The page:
Jesus completes His description of Himself and moves directly to the stinging indictment of the Laodiceans (v. 15-17). He has seen their works and is clearly not impressed! Christ accuses them of being neither cold nor hot. Being either may be a good thing. Cold water on a hot day is refreshing while hot water is beneficial when the weather is cold. The Laodiceans were lukewarm or indifferent which Jesus found very distasteful. He stated he would spit them from His mouth. This is better translated vomit and certainly gives a fuller image of how disgusted Jesus was with the indifference of the Laodicean church.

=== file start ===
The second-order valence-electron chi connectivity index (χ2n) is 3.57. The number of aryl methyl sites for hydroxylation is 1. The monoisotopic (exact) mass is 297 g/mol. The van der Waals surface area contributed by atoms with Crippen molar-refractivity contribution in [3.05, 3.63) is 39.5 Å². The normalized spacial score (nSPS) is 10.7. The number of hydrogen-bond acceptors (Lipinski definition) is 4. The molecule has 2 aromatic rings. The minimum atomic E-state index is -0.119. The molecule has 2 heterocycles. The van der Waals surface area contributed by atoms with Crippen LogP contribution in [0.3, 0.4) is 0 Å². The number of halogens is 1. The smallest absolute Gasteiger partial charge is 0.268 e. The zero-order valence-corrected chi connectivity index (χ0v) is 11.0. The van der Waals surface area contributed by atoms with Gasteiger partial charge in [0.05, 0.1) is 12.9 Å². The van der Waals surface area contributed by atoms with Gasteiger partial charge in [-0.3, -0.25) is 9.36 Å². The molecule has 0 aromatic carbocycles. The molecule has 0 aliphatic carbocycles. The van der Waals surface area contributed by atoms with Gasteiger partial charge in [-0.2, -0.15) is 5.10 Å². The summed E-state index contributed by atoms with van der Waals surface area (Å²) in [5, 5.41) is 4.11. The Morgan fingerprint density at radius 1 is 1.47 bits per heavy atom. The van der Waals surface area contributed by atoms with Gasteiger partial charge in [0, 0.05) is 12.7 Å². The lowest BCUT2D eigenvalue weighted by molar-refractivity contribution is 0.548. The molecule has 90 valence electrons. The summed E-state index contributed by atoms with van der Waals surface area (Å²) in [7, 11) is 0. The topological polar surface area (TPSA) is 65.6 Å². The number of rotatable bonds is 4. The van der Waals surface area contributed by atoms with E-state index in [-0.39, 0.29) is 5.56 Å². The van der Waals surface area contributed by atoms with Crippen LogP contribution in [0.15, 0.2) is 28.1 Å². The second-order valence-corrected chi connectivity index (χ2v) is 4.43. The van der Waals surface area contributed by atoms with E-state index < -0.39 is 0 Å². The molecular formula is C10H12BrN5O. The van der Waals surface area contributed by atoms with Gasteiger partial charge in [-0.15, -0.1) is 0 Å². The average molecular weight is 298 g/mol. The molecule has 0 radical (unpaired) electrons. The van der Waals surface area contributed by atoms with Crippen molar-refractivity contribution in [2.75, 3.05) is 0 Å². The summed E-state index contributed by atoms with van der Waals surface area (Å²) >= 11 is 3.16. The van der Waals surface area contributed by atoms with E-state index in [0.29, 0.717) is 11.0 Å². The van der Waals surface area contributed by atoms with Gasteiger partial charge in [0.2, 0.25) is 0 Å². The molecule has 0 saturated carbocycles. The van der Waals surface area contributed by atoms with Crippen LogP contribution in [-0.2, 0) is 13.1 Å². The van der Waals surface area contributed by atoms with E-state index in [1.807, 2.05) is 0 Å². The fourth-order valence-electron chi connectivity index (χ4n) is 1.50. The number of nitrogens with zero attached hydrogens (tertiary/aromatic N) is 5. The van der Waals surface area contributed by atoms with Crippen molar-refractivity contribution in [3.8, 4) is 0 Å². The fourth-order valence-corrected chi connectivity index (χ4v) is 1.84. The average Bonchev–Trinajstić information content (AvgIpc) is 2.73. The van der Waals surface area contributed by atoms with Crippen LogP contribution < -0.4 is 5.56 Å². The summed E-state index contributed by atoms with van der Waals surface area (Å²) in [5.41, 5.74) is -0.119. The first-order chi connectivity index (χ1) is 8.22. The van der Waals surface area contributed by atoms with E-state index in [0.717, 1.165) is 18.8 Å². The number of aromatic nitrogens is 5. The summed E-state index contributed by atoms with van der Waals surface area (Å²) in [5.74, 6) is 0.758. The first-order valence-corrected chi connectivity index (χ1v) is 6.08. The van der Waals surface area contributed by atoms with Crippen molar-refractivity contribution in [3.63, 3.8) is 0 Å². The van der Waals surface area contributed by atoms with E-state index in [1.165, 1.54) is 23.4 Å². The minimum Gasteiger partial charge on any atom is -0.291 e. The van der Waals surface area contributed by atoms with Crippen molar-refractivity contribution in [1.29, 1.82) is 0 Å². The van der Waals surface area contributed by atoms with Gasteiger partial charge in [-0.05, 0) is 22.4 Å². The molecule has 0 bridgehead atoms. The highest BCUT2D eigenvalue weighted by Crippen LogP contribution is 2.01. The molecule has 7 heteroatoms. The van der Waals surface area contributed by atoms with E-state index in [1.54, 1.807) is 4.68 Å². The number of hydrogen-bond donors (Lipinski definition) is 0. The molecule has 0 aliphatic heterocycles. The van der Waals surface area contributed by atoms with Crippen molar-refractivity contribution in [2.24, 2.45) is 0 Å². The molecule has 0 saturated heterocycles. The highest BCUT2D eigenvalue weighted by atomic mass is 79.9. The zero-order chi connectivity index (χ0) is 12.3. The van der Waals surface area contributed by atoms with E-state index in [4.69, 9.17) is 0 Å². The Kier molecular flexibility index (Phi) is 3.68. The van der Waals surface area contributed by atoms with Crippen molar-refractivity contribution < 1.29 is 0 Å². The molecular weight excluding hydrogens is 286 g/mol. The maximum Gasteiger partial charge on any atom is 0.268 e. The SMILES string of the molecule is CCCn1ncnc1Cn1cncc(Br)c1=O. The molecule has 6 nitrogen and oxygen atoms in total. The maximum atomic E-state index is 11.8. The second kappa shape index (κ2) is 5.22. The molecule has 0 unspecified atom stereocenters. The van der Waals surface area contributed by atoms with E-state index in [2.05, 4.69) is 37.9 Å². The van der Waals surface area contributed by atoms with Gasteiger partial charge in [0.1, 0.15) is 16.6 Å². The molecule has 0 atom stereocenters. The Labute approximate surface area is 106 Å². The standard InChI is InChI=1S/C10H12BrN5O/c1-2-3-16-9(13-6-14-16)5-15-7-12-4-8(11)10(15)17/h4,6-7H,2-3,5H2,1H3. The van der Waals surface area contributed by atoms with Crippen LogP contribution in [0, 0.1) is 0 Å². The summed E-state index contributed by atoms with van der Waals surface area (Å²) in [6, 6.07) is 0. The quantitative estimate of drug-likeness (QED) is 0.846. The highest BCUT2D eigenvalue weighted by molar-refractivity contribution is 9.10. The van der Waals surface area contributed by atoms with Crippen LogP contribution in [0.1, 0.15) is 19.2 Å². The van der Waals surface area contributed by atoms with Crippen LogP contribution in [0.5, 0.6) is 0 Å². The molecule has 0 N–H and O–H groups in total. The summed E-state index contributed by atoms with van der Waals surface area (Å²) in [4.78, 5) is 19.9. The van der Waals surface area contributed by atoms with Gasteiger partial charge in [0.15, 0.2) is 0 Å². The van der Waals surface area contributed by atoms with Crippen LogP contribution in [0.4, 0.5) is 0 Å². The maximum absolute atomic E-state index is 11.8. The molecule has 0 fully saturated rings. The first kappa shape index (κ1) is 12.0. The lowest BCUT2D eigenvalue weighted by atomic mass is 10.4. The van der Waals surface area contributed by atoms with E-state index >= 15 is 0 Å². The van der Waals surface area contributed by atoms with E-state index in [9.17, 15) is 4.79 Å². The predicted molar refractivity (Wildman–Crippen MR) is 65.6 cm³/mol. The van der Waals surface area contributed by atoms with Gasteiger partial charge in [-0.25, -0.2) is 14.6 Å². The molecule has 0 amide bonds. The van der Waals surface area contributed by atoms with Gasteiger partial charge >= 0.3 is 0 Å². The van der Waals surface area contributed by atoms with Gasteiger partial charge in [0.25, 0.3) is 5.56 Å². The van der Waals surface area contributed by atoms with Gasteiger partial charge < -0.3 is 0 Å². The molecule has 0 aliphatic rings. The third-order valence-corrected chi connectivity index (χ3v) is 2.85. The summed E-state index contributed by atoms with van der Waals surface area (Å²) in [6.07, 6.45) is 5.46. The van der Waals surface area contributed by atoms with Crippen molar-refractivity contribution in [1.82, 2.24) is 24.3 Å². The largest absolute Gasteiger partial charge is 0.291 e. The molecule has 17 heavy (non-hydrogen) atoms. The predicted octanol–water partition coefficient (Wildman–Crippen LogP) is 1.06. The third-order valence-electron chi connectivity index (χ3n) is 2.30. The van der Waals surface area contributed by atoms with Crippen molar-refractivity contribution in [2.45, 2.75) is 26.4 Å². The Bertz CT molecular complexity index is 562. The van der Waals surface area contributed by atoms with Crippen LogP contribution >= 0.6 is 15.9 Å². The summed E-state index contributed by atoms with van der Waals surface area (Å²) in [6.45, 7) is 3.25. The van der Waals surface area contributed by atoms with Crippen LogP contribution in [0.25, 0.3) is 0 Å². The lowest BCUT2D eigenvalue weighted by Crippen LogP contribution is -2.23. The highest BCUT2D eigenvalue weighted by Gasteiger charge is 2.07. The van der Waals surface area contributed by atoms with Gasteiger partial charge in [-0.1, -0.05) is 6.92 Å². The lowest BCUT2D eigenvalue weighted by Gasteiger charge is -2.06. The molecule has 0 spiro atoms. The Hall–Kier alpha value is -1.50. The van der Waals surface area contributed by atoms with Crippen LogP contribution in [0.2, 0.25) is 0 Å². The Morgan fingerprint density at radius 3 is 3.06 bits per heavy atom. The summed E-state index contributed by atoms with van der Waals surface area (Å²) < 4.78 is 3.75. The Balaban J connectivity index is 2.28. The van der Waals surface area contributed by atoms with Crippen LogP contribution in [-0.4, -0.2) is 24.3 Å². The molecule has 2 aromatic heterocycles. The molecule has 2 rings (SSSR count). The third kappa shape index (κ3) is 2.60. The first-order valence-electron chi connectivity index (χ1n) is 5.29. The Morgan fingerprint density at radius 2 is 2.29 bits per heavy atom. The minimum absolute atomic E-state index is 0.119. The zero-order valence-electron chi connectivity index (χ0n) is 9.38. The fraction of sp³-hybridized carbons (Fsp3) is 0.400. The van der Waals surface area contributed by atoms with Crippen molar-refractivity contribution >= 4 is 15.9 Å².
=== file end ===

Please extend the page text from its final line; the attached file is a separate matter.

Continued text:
Unlike Colossae which had a gorgeous stream of fresh water from which to drink and Hierapolis which had its own hot spring, Laodicea had to have water brought by aqueduct some six miles. The water supply could be easily cut off which would leave the city vulnerable and helpless. With this vulnerability in mind, Laodicea became a city accustomed to compromise. Consider modern day Switzerland; they have perfected the art of being neutral! By the time the water arrived at in the city it was lukewarm and actually provoked nausea! The works of the Laodicean church were just as worthless as the city’s lukewarm water. The description in this passage is not referring to a backslidden condition either. This was an illustration of their lack of genuine faith.